ALTSCHUL v. GITTINGS, Sheriff. (Circuit Court, D.. Oregon. April 1, 1898.) No. 2,236.
TAXATION-EQUALIZATION-SUIT TO ENJOIN COLI,ECTION.
Where the law creates a board of equalization, and provides that ''it shall be the duty of persons interested to appear at the time and place appointed for the meeting of the board, · · · and if it shall appear that there are any lands ... ... ... assessed under or beyond their actual value such board shall make the proper correction," a person aggrieved by the wrongful act of the assessor cannot maintain a suit in equity to enjoin the collection of any portion of the tax unless he first seeks redress at the hands of the county board of equalization. 'l'he board of equalization created under the laws of Oregon is empowered to correct all errors of assessment,-as well those where the property or rights are not the subject of taxation as those where the assessment is unequal or excessive.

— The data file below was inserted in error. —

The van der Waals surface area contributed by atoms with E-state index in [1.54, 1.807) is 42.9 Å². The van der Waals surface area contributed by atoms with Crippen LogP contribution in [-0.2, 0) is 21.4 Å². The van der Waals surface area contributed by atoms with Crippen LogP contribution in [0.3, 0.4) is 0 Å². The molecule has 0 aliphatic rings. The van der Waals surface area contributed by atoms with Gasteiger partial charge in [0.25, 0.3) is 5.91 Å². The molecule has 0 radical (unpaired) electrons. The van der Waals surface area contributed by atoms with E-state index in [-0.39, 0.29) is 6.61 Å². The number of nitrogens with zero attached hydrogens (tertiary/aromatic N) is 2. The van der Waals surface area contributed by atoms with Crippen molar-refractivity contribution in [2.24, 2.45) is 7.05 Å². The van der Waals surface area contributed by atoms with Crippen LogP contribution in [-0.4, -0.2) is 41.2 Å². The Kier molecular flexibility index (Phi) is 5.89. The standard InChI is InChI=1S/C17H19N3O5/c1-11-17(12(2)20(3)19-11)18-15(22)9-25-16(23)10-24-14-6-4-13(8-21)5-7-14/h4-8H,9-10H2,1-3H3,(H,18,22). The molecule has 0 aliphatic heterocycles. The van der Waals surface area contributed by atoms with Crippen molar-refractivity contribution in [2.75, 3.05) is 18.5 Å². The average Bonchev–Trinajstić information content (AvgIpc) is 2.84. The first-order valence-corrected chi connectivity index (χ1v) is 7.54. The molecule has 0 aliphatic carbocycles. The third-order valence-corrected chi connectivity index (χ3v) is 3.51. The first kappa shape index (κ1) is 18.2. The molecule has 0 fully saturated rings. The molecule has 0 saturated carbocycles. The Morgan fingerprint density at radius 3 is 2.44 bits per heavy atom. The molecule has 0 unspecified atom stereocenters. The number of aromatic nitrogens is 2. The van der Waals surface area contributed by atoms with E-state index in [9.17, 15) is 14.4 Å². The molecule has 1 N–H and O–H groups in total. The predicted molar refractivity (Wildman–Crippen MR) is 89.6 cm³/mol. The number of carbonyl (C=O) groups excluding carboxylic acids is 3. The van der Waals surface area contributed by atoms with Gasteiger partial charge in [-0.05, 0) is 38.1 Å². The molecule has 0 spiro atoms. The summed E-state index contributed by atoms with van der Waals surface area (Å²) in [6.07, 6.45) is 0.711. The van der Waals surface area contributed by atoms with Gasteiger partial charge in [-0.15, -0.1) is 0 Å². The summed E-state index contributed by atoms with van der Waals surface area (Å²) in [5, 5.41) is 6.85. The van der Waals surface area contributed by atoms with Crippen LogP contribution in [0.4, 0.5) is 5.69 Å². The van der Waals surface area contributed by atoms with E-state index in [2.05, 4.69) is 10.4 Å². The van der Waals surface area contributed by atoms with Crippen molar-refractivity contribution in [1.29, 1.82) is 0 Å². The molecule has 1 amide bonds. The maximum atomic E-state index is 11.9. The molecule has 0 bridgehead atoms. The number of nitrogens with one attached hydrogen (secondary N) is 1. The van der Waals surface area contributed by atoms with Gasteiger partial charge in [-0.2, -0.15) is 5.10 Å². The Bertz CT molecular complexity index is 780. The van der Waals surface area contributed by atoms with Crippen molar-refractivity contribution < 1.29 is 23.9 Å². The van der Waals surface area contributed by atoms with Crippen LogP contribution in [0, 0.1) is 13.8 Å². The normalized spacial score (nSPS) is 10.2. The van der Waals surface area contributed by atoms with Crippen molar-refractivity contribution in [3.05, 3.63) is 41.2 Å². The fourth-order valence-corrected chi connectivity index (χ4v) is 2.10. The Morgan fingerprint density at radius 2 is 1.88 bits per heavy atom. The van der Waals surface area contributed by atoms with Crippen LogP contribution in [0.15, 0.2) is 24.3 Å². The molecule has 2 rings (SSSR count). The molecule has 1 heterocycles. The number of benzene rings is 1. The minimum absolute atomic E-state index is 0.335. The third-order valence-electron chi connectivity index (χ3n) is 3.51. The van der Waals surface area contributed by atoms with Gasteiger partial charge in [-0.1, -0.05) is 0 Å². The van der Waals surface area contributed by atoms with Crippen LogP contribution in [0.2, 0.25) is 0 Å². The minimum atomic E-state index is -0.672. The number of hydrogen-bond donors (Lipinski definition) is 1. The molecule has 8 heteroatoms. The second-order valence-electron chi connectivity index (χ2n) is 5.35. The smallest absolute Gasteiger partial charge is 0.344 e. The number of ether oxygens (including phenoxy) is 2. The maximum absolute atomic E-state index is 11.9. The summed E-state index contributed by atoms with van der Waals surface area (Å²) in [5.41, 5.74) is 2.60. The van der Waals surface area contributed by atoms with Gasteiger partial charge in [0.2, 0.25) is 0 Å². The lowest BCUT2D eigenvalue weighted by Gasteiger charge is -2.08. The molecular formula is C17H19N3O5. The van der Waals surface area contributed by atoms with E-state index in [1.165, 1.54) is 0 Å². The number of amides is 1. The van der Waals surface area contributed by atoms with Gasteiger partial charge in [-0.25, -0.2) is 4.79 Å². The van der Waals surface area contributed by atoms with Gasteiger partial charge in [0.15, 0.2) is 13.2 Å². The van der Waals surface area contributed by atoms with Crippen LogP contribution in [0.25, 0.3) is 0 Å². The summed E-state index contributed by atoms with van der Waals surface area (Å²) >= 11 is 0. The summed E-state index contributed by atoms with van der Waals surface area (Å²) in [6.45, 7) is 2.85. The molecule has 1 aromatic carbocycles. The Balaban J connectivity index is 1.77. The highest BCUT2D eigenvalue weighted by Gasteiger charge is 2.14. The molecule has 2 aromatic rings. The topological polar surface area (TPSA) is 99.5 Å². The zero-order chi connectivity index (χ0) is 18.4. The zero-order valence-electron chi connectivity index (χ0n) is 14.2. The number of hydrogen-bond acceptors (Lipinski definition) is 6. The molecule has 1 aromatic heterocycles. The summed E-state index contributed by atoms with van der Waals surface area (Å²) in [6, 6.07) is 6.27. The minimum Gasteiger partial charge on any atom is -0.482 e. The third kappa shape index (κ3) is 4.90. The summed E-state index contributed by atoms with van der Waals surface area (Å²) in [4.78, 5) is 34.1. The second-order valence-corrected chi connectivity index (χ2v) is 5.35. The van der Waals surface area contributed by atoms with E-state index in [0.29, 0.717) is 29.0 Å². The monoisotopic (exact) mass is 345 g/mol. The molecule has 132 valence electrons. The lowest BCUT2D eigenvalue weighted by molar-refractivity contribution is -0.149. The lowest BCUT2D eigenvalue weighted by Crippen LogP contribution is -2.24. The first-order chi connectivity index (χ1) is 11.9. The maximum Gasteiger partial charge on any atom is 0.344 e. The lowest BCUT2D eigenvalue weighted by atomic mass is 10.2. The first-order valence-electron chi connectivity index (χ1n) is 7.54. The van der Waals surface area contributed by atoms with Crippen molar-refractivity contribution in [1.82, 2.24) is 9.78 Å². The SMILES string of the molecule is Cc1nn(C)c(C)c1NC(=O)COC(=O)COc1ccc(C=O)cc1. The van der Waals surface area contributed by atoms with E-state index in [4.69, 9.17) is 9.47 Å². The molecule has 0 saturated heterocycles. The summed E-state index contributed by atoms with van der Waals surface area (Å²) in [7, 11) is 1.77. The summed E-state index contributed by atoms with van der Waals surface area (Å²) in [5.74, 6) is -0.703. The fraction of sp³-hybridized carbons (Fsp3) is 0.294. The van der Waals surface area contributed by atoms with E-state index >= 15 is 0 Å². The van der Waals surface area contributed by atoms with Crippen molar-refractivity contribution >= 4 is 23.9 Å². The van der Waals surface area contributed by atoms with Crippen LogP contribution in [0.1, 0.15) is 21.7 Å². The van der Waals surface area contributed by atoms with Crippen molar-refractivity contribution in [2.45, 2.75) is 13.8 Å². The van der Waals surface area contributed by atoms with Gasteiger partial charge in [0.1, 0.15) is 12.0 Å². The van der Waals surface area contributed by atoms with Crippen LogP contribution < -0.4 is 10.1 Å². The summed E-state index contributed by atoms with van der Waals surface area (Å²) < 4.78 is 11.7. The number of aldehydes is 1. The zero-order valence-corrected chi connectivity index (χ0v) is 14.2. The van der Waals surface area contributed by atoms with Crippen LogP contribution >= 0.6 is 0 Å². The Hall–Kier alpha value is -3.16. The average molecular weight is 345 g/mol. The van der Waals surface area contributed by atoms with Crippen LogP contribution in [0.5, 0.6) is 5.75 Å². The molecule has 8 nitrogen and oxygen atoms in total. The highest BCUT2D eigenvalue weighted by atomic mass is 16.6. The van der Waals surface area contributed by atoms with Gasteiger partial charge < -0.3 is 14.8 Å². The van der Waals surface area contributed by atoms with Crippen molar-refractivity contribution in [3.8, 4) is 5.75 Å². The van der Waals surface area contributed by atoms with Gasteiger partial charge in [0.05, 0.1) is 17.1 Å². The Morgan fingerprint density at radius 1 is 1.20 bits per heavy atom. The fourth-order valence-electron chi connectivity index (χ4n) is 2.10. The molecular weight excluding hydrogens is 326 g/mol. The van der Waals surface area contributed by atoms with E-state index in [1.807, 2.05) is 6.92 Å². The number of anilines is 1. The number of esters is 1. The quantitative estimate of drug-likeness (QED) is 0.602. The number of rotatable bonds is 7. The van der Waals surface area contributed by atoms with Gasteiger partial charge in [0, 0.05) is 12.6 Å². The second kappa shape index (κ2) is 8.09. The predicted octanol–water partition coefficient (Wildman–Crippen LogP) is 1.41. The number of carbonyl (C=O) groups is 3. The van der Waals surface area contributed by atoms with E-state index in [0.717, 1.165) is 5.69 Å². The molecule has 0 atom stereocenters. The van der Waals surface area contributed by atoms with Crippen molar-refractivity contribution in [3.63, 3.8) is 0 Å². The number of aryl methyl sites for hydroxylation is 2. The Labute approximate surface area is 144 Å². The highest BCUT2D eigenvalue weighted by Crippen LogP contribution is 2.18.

2. SAME-POWER OF BOARD OF EQUALIZATJON.
3. SAME-ExCLUSIVE REMEDy-FEDERAL QUESTION.
'Where the laws of a state create tribunals for the correction and equalization of assessments, and confer upon such tribunals power to grant relief to aggrieved persons, it is for the supreme court of the state to determine whether the statutory remedy is exclusive, or whether it Is only cumUlative; and the supreme court of Oregon having held that the jurisdiction given county boards of equalization is exclusive, and that the court is without jurisdiction to grant relief from the erroneous exercise of the taxing power except in cases of frand, such decision raises no federal question.